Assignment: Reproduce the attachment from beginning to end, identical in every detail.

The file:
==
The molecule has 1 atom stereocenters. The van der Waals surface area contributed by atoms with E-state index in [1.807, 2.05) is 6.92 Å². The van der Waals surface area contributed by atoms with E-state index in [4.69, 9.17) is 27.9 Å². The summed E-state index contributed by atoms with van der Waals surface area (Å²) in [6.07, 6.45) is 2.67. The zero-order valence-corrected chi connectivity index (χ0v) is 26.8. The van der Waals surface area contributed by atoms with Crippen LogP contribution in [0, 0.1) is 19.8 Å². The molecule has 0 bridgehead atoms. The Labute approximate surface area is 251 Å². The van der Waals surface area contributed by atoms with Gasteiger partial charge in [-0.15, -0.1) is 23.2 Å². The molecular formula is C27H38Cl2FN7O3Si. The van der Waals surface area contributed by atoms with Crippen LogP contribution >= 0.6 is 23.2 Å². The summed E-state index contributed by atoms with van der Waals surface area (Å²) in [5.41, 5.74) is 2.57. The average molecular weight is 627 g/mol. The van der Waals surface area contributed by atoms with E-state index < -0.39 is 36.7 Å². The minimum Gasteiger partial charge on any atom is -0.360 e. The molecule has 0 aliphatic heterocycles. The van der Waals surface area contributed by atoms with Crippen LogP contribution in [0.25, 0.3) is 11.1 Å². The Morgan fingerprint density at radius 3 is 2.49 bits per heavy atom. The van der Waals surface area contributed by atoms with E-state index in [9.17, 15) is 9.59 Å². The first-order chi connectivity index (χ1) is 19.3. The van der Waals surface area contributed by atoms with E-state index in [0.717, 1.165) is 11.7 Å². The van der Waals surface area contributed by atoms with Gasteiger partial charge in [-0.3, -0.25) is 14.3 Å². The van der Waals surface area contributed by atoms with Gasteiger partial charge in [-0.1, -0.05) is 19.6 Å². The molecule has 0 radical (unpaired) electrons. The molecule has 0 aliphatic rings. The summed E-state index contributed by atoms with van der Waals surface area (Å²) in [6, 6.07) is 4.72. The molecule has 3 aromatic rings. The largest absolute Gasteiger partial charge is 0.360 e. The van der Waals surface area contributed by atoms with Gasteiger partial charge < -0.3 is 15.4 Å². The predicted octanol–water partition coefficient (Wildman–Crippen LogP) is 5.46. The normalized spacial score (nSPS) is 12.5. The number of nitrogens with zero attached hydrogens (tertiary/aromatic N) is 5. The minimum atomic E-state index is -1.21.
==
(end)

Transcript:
The molecule has 1 atom stereocenters. The van der Waals surface area contributed by atoms with E-state index in [1.807, 2.05) is 6.92 Å². The van der Waals surface area contributed by atoms with E-state index in [4.69, 9.17) is 27.9 Å². The summed E-state index contributed by atoms with van der Waals surface area (Å²) in [6.07, 6.45) is 2.67. The zero-order valence-corrected chi connectivity index (χ0v) is 26.8. The van der Waals surface area contributed by atoms with Crippen LogP contribution in [0, 0.1) is 19.8 Å². The molecule has 0 bridgehead atoms. The Labute approximate surface area is 251 Å². The van der Waals surface area contributed by atoms with Gasteiger partial charge in [-0.15, -0.1) is 23.2 Å². The molecular formula is C27H38Cl2FN7O3Si. The van der Waals surface area contributed by atoms with Crippen LogP contribution >= 0.6 is 23.2 Å². The summed E-state index contributed by atoms with van der Waals surface area (Å²) in [5.41, 5.74) is 2.57. The average molecular weight is 627 g/mol. The van der Waals surface area contributed by atoms with E-state index < -0.39 is 36.7 Å². The minimum Gasteiger partial charge on any atom is -0.360 e. The molecule has 0 aliphatic heterocycles. The van der Waals surface area contributed by atoms with Crippen LogP contribution in [0.25, 0.3) is 11.1 Å². The Morgan fingerprint density at radius 3 is 2.49 bits per heavy atom. The van der Waals surface area contributed by atoms with E-state index in [9.17, 15) is 9.59 Å². The first-order chi connectivity index (χ1) is 19.3. The van der Waals surface area contributed by atoms with E-state index in [0.717, 1.165) is 11.7 Å². The van der Waals surface area contributed by atoms with Gasteiger partial charge in [-0.3, -0.25) is 14.3 Å². The van der Waals surface area contributed by atoms with Gasteiger partial charge in [-0.1, -0.05) is 19.6 Å². The molecule has 0 radical (unpaired) electrons. The molecule has 0 aliphatic rings. The summed E-state index contributed by atoms with van der Waals surface area (Å²) in [6, 6.07) is 4.72. The molecule has 3 aromatic rings. The largest absolute Gasteiger partial charge is 0.360 e. The van der Waals surface area contributed by atoms with Gasteiger partial charge < -0.3 is 15.4 Å². The predicted octanol–water partition coefficient (Wildman–Crippen LogP) is 5.46. The normalized spacial score (nSPS) is 12.5. The number of nitrogens with zero attached hydrogens (tertiary/aromatic N) is 5. The minimum atomic E-state index is -1.21.